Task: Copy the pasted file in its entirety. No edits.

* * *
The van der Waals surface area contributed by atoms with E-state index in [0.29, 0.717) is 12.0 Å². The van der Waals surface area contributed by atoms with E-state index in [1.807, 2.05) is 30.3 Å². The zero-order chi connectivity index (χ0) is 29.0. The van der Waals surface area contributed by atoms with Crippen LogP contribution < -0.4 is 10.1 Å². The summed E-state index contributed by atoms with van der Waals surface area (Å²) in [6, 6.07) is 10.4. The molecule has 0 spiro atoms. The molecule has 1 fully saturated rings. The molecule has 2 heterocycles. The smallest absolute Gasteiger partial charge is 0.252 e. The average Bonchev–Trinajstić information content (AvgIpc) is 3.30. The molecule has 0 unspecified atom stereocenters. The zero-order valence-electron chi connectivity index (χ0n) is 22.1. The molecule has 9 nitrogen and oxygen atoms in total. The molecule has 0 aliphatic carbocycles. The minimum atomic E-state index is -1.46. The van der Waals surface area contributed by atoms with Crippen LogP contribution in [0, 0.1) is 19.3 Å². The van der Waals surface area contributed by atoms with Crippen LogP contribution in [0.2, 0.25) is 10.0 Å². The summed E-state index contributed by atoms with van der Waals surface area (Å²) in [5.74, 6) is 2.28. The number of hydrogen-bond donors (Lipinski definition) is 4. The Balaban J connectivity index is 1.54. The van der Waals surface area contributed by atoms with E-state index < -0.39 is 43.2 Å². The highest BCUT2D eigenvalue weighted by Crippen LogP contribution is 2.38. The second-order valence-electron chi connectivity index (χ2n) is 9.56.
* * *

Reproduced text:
The van der Waals surface area contributed by atoms with E-state index in [0.29, 0.717) is 12.0 Å². The van der Waals surface area contributed by atoms with E-state index in [1.807, 2.05) is 30.3 Å². The zero-order chi connectivity index (χ0) is 29.0. The van der Waals surface area contributed by atoms with Crippen LogP contribution < -0.4 is 10.1 Å². The summed E-state index contributed by atoms with van der Waals surface area (Å²) in [6, 6.07) is 10.4. The molecule has 0 spiro atoms. The molecule has 1 fully saturated rings. The molecule has 2 heterocycles. The smallest absolute Gasteiger partial charge is 0.252 e. The average Bonchev–Trinajstić information content (AvgIpc) is 3.30. The molecule has 0 unspecified atom stereocenters. The zero-order valence-electron chi connectivity index (χ0n) is 22.1. The molecule has 9 nitrogen and oxygen atoms in total. The molecule has 0 aliphatic carbocycles. The minimum atomic E-state index is -1.46. The van der Waals surface area contributed by atoms with Crippen LogP contribution in [0, 0.1) is 19.3 Å². The van der Waals surface area contributed by atoms with Crippen LogP contribution in [0.2, 0.25) is 10.0 Å². The summed E-state index contributed by atoms with van der Waals surface area (Å²) in [5.74, 6) is 2.28. The number of hydrogen-bond donors (Lipinski definition) is 4. The Balaban J connectivity index is 1.54. The van der Waals surface area contributed by atoms with E-state index < -0.39 is 43.2 Å². The highest BCUT2D eigenvalue weighted by Crippen LogP contribution is 2.38. The second-order valence-electron chi connectivity index (χ2n) is 9.56.